Graham's advice certainly is useful in that context. It can help you find companies that might be bought or avoid bankruptcy. Sound businesses fit both of those categories. But in day-to-day investing, it isn't necessarily useful.
What is useful is understanding what other investors deem important about a particular stock. For some stocks, that could be cash flow. But it could also be other metrics such as user or revenue growth, new innovative products, or a different indicator.
The stock market has decided that revenue and earnings growth are the most important factors in buying stocks. However, that isn't because we see those cash flows... but rather because we have agreed on it.
By focusing solely on the business aspects, Graham teaches almost a disregard for the fact that investors are buying stocks. This has created many frustrated investors through the years as they focused on buying good businesses at good prices and have avoided great companies at any price.
Another challenge presented by Graham is that many of the opportunities that existed in his world simply do not exist today. Before the Internet, FedEx (FDX), e-mail, or even photocopy machines, it was possible to find plenty of companies where you could buy $1 worth of assets for $0.50.
I don't think markets are truly "efficient." But some of the inefficiencies that existed decades ago simply do not exist today.
Graham's books are full of great "tools" for experienced investors... But on a standalone basis, his philosophy can be dangerous. In fact, upon reflection, even Buffett agrees that Graham's philosophies – while sound as building blocks – do not translate as well in the modern investing world.
In a 1988 interview with Fortune, Buffett went so far as to say, "Boy, if I had listened only to Ben, would I ever be a lot poorer."
The works of Graham are an important foundation. But his principles need to be applied properly to the realities of the modern investing world to create value for investors.
And especially for newer investors, Graham's rules can be a siren's call... luring them to the rocks of low-quality, complicated, and heartbreaking value investing.
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"You don't need a huge number of holdings for an ideal portfolio – so it's critical that you make your ideas count," Enrique writes. No matter what market you're in, it pays to hold the "cream of the crop." Check out the four criteria to consider when identifying these unique companies: Find the 'Cream of the Crop' in Any Market With These Four Steps.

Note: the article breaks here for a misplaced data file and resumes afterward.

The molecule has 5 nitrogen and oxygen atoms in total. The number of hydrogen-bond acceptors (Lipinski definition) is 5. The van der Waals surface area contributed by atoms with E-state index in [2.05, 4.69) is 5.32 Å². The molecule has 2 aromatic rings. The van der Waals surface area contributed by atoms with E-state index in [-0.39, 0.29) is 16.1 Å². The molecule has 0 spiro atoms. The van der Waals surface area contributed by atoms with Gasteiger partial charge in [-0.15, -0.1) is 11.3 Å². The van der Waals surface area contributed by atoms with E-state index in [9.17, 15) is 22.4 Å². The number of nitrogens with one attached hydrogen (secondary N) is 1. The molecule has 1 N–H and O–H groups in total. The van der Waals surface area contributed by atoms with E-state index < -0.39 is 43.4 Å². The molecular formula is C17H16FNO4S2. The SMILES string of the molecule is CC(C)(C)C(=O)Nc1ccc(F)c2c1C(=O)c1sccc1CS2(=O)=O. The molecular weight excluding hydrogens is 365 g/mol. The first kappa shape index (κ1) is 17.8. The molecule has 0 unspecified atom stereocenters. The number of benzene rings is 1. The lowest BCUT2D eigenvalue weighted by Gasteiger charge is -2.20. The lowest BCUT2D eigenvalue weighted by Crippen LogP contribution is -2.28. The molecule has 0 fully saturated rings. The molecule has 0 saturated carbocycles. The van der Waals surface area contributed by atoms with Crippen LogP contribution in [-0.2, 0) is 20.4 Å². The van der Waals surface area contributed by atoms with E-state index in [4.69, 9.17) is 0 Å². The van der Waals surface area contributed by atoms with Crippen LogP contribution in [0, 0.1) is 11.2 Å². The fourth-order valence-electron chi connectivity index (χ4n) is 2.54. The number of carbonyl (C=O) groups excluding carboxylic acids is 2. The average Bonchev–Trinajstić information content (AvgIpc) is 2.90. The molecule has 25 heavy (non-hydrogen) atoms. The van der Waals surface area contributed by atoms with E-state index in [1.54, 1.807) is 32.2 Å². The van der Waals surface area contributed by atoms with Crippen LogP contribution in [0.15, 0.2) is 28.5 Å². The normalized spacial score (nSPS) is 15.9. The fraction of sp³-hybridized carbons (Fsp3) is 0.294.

You could actually lose money by listening to the financial media. That's why Enrique put together a list of five principles that have helped investors make big gains over the long term... Read more here: To Find the Market's Biggest Winners, Look for This.
Today, we’re looking at a company that’s evading the “retail apocalypse”…
Regular readers know that many brick-and-mortar stores have been unable to keep up with the e-commerce trend. And while some investors believe that the end of traditional retail is here, the best stores have found ways to keep folks coming through their doors. Take today’s company…
Dollar General (DG) is a $55 billion discount retailer. It sells cheap groceries and household products in more than 17,400 stores across the U.S. With a high store count, low prices, and – in many cases – a lack of convenient competitors, customers keep coming back. While its year-over-year sales dipped slightly in the most recent quarter, Dollar General still raked in $8.4 billion. That’s more than the company had expected, and a much better showing than most brick-and-mortar retailers faced during the COVID-19 pandemic.
As you can see, DG shares are up almost 70% over the past two years. They’ve also just hit a fresh all-time high. As long as folks are looking for essential goods at great prices, Dollar General should stay afloat amid the “death of retail”…